More than a dozen anti-war and anti-death penalty groups, including some who were identified as targets of surveillance by state police in documents obtained by the ACLU, called on Gov. Martin O’Malley to expand his probe of spying by the Maryland State Police, which happened between 2005 and 2006.
The activists, in a letter to Mr. O’Malley sent today, requested he expand the length of the investigation from 60 days to 90 days, allow the targets of the police spying to testify and include any other possible police surveillance, including wire-tapping and e-mail tracking.
Here’s my write-up from today’s paper. Balitmore City police and Mr. O’Malley have denied any involvement by city police, although documents have shown that two undercover Baltimore officers participated in the state police undercover operation and that the department tracked activists in 2003, shortly after the start of the Iraq War.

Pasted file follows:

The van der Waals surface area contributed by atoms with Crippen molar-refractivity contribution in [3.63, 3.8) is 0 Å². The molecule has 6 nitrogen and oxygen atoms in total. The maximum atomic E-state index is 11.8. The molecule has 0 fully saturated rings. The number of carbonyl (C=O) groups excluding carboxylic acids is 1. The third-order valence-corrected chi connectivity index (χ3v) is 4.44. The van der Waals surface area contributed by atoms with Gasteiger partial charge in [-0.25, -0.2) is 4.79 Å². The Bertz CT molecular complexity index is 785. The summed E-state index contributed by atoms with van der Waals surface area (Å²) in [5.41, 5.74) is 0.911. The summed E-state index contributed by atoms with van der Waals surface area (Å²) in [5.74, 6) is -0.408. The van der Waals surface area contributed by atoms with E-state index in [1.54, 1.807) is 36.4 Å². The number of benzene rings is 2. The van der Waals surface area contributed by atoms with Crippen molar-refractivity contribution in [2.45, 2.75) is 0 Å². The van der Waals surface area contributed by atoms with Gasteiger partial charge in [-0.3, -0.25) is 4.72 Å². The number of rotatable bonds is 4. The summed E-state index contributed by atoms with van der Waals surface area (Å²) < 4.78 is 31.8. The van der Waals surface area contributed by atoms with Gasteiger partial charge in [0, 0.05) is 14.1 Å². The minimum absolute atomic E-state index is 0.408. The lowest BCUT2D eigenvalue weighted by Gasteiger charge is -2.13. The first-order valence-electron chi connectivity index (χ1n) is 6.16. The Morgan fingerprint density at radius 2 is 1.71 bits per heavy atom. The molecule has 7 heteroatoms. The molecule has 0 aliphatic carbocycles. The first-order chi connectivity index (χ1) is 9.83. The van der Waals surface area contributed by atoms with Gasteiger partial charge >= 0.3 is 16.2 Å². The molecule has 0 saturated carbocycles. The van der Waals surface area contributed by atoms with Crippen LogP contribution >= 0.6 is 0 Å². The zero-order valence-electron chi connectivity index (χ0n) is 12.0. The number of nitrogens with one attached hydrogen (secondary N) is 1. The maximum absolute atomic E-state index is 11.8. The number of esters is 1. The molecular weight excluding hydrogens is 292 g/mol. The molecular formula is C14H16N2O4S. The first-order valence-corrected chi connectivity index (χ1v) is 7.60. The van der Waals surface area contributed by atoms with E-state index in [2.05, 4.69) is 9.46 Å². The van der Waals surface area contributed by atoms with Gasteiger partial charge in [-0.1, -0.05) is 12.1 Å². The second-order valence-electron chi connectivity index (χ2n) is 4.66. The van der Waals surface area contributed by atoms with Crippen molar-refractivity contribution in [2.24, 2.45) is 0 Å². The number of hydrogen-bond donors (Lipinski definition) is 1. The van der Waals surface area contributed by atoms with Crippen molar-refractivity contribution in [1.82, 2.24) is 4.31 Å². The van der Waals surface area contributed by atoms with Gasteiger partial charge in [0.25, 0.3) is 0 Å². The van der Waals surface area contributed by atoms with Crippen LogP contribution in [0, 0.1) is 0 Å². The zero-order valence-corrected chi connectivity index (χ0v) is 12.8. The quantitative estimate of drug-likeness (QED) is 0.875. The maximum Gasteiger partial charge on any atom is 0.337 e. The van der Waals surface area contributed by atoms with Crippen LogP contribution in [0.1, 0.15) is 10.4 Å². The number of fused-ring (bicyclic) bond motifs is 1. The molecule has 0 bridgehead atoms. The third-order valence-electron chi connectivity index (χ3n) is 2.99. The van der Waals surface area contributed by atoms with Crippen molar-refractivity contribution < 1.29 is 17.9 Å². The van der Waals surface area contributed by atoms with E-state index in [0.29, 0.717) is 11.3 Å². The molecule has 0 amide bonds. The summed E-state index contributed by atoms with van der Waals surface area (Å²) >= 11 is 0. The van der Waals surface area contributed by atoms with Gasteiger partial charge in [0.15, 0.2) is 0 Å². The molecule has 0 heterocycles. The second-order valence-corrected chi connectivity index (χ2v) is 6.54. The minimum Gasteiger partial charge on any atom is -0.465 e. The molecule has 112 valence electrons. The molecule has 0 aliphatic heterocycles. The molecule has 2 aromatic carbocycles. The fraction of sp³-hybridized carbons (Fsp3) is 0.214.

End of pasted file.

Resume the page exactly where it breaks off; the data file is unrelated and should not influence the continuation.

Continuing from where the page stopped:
Protesters have long contested they were targeted by law enforcement for surveillance and sent letters to Mr. O’Malley and Sen. Barbara Mikulski in 2006 detailing their allegations. They gained little traction until last month’s revelations by the ACLU that state police targeted anti-war and anti-death penalty protesters from March 2005 to May 2006.
The state police released 44 pages of documents after the ACLU filed a lawsuit in June seeking the information. The ACLU first filed public information requests seeking information on the spying in August 2006, but was initially unsuccessful.
It’s still unclear whether the actions were illegal although both state and federal lawmakers from Maryland have chastised the process and sought probes.
—<i> “mailto:firstname.lastname@example.org”>Tom LoBianco</a>, Maryland political reporter, The Washington Times</i>
Check my blog “LoBianco on Maryland” for updates and breaking news.